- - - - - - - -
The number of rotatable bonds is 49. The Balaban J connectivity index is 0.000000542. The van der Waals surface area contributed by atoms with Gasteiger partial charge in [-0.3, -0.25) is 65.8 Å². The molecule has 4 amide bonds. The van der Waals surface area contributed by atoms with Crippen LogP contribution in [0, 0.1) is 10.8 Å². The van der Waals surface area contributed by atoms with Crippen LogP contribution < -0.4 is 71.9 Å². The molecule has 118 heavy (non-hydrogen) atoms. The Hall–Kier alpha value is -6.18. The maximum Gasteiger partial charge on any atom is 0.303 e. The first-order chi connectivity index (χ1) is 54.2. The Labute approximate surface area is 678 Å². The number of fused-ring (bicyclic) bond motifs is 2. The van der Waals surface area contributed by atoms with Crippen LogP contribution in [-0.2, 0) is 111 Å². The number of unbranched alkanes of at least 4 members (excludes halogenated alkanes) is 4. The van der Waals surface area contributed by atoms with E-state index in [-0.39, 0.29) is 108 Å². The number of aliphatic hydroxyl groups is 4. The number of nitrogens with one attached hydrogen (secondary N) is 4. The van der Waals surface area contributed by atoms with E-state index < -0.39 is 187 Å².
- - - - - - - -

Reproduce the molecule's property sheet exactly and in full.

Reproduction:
The number of rotatable bonds is 49. The Balaban J connectivity index is 0.000000542. The van der Waals surface area contributed by atoms with Gasteiger partial charge in [-0.3, -0.25) is 65.8 Å². The molecule has 4 amide bonds. The van der Waals surface area contributed by atoms with Crippen LogP contribution in [0, 0.1) is 10.8 Å². The van der Waals surface area contributed by atoms with Crippen LogP contribution < -0.4 is 71.9 Å². The molecule has 118 heavy (non-hydrogen) atoms. The Hall–Kier alpha value is -6.18. The maximum Gasteiger partial charge on any atom is 0.303 e. The first-order chi connectivity index (χ1) is 54.2. The Labute approximate surface area is 678 Å². The number of fused-ring (bicyclic) bond motifs is 2. The van der Waals surface area contributed by atoms with Crippen LogP contribution in [-0.2, 0) is 111 Å². The number of unbranched alkanes of at least 4 members (excludes halogenated alkanes) is 4. The van der Waals surface area contributed by atoms with E-state index in [-0.39, 0.29) is 108 Å². The number of aliphatic hydroxyl groups is 4. The number of nitrogens with one attached hydrogen (secondary N) is 4. The van der Waals surface area contributed by atoms with E-state index < -0.39 is 187 Å².